HIV protease inhibitors (PIs) have contributed greatly to reductions in HIV-associated morbidity and mortality over the last decade and remain a cornerstone of highly active antiretroviral therapy (HAART).1 Despite their success, however, it is now clear that the use of these drugs is associated with the development of disturbing metabolic changes that greatly increase the lifetime risk for cardiovascular disease and other complications.2,3 Insulin resistance is a prevalent and early finding in HIV-infected patients treated with this class of drugs and can occur in the absence of changes in body fat distribution or hyperlipidemia.4 Several studies have now established that direct inhibition of the insulin-responsive facilitative glucose transporter isoform 4 (GLUT4) is a primary mechanism by which these drugs acutely alter peripheral glucose disposal.5-7
Whereas the use of all currently available PIs except atazanavir8 has been associated with alterations in glucose homeostasis, the percentage of patients affected and the severity of the perturbations in insulin sensitivity differ among the PIs. Indinavir and ritonavir be the most potent at inducing insulin resistance,9,10 whereas amprenavir has been reported to have only a modest effect.11 It thus remains unclear whether PIs act in a class-specific manner or whether there are effects that are specific to individual drugs.
Studies in HIV-negative healthy human volunteers have confirmed the prediction made from in vitro data that PIs are capable of inducing acute insulin resistance after a single dose of the drug.12,13 Although these studies have established that PIs can acutely alter glucose homeostasis, attempts to compare the effects of PIs in human subjects directly are complicated by factors that are difficult to control. Because of the high degree of protein binding of most PIs,14 it is difficult to obtain steady-state drug levels rapidly. With repeated dosing, the potential exists for compensatory changes in glucose metabolism in response to acute effects on glucose transport.15 The serum drug levels achieved during such studies can also vary considerably between individuals. Although clinical trials are extremely valuable in assessing the safety and efficacy of new and existing antiretroviral therapies, such studies present considerable cost and potential risk to volunteer subjects. Whereas the use of animal model systems can never replace the need for comprehensive studies in human subjects, their use can provide important insights into the molecular mechanisms of disease progression and serve as preclinical tools for the evaluation of new candidate drugs.
To compare the relative potency of various PIs to induce insulin resistance in vivo, we investigated the acute effects of PIs on peripheral glucose disposal in a rodent model system in which serum drug levels, genetic background, and environment could be tightly controlled. We report the first direct comparison of the in vivo potencies of PIs and provide evidence that this model system can be useful in predicting adverse effects on glucose homeostasis before clinical trials.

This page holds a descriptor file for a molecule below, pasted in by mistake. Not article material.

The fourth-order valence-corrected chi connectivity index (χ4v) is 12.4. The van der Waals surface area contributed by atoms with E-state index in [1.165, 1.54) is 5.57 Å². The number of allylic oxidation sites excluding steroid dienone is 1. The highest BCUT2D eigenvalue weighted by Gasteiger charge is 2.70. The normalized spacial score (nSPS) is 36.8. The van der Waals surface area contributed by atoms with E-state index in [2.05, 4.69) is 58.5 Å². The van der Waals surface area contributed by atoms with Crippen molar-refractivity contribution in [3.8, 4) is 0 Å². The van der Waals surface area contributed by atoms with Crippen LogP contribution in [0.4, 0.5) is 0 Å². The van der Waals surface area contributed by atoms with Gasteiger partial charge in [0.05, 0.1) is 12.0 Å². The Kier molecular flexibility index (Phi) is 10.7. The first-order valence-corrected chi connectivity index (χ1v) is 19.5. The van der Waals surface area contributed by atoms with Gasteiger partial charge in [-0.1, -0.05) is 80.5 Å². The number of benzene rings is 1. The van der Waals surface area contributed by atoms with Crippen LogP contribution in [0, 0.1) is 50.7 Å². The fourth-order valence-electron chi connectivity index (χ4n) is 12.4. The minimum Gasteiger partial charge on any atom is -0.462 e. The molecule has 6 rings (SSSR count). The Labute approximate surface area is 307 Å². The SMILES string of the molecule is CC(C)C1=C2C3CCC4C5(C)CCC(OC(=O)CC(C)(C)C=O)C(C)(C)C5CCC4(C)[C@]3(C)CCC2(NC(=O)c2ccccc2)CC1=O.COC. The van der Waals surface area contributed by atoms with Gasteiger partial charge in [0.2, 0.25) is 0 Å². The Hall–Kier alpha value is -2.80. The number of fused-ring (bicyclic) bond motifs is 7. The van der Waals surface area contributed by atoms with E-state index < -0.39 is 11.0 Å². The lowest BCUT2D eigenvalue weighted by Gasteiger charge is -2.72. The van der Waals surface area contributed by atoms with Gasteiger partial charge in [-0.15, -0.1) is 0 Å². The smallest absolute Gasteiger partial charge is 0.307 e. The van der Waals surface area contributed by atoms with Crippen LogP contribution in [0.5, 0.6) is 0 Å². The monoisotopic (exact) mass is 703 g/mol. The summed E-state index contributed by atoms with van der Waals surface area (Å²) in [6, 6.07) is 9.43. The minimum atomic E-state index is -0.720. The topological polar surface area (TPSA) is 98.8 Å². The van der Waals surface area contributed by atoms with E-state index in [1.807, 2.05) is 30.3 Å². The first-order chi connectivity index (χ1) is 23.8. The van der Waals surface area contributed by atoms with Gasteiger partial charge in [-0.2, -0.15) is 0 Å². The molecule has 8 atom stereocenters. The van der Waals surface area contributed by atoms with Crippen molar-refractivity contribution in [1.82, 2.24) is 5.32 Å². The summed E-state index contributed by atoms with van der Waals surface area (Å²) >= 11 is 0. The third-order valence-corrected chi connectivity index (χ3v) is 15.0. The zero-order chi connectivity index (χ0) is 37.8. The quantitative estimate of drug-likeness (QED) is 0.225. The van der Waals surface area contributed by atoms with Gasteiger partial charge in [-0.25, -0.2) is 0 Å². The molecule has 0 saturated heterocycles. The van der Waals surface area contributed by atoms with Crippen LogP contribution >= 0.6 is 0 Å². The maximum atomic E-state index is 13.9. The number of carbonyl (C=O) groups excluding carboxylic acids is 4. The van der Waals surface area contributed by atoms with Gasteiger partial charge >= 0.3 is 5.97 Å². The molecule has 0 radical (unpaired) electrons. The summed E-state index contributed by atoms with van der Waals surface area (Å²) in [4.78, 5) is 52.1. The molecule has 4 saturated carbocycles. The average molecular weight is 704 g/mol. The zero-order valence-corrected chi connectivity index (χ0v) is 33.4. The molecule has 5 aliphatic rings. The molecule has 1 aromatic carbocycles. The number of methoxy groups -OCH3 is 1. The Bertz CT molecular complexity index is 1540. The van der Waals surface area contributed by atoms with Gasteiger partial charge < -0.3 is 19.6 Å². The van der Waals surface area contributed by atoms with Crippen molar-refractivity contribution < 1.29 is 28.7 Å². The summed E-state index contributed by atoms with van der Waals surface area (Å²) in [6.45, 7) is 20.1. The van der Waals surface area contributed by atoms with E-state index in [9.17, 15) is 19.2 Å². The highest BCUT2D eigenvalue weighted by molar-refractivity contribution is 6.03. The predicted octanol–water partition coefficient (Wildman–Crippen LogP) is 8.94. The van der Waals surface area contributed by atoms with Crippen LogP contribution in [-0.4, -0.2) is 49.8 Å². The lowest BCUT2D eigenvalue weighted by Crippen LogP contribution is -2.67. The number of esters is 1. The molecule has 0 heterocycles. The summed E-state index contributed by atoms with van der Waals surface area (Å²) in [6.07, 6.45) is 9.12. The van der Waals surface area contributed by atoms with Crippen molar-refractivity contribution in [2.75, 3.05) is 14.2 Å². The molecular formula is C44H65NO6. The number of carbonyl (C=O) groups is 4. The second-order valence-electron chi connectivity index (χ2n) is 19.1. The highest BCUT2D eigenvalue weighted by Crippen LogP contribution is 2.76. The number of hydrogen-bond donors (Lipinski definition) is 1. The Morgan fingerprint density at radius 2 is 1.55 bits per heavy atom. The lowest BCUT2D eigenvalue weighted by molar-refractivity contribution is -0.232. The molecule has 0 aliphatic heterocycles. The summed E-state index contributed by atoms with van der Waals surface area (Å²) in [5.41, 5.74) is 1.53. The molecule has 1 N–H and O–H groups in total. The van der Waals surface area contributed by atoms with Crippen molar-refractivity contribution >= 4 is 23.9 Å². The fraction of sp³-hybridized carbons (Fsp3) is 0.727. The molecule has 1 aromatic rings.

MATERIALS AND METHODS
2-Deoxyglucose (2-DOG)-1-[3H]-glucose was purchased from Sigma (St. Louis, MO). Atazanavir was obtained from Bristol-Myers Squibb (Princeton, NJ). Kaletra (lopinavir/ritonavir) and Norvir (ritonavir) were obtained from Abbott (Chicago, IL). Agenerase (Amprenavir) was obtained from GlaxoSmithKline (Research Triangle Park, NC). Insulin (Humulin-R) was purchased from Eli-Lilly (Indianapolis, IN). Male Wistar rats (125-150 g) were purchased from Charles River (Wilmington, MA). Microrenathane tubing for venous catheters was obtained from Braintree Scientific (Braintree, MA). PE-50 tubing for arterial catheters was obtained from Becton Dickinson (Franklin Lakes, NJ). Blood glucose levels were determined using a Glucometer Elite XL (Bayer, Tarrytown, NY). Assay kits for rat adiponectin and rat leptin determination were obtained from ALPCO (Windham, NH). Assay kits for rat insulin determinations were purchased from Linco (St. Charles, MO). Assay kits for rat free fatty acid (FFA) determinations were obtained from Wako Chemicals (Richmond, VA).
PI levels were determined by the high-performance liquid chromatography (HPLC) method of Foisy and Sommadossi16 using a Waters 600 HPLC system with a Microsorb C-8 column. Standard curves were generated by adding PIs directly to control rat serum. Using a Model 680 XR Micro plate reader (Bio-Rad, Hercules, CA), insulin, leptin, and adiponectin levels were determined by enzyme-linked immunosorbent assay (ELISA) (A450 nm) using the manufacturer's specifications. FFA (A540 nm) was determined by the Wako nonesterified fatty acid (NEFA) C test method.
All animal procedures were approved by the Animal Studies Committee at Washington University School of Medicine. Rats were housed in the animal facility at Washington University and maintained in a controlled room with a 12-hour light and dark cycle. The animals were supplied with a standard rat chow diet and water ad libitum. Catheters were inserted into the left external carotid artery and right jugular vein under methohexital anesthesia as previously described.17 Rats were allowed to recover from the stress of surgery for at least 5 days before performing experiments. All animals weighed between 205 and 220 g at the time experiments were performed. Rats were fasted overnight before each experiment.